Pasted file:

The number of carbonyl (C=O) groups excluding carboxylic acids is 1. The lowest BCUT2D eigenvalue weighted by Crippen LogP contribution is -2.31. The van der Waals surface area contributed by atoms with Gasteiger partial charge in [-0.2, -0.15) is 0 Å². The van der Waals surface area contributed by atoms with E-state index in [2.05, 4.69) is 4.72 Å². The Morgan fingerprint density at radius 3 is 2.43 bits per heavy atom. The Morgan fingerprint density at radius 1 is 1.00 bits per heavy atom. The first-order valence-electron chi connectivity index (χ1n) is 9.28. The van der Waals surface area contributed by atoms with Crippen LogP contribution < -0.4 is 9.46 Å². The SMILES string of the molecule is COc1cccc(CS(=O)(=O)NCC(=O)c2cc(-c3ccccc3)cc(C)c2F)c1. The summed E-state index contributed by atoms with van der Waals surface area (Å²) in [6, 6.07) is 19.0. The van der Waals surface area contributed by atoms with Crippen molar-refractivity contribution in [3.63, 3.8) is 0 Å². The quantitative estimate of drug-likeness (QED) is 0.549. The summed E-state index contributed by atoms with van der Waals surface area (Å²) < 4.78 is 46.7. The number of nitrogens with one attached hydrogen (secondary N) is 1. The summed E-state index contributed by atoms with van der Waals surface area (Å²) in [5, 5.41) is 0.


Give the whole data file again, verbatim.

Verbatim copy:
The number of carbonyl (C=O) groups excluding carboxylic acids is 1. The lowest BCUT2D eigenvalue weighted by Crippen LogP contribution is -2.31. The van der Waals surface area contributed by atoms with Gasteiger partial charge in [-0.2, -0.15) is 0 Å². The van der Waals surface area contributed by atoms with E-state index in [2.05, 4.69) is 4.72 Å². The Morgan fingerprint density at radius 3 is 2.43 bits per heavy atom. The Morgan fingerprint density at radius 1 is 1.00 bits per heavy atom. The first-order valence-electron chi connectivity index (χ1n) is 9.28. The van der Waals surface area contributed by atoms with Crippen LogP contribution < -0.4 is 9.46 Å². The SMILES string of the molecule is COc1cccc(CS(=O)(=O)NCC(=O)c2cc(-c3ccccc3)cc(C)c2F)c1. The summed E-state index contributed by atoms with van der Waals surface area (Å²) in [6, 6.07) is 19.0. The van der Waals surface area contributed by atoms with Crippen molar-refractivity contribution in [3.63, 3.8) is 0 Å². The quantitative estimate of drug-likeness (QED) is 0.549. The summed E-state index contributed by atoms with van der Waals surface area (Å²) < 4.78 is 46.7. The number of nitrogens with one attached hydrogen (secondary N) is 1. The summed E-state index contributed by atoms with van der Waals surface area (Å²) in [5, 5.41) is 0.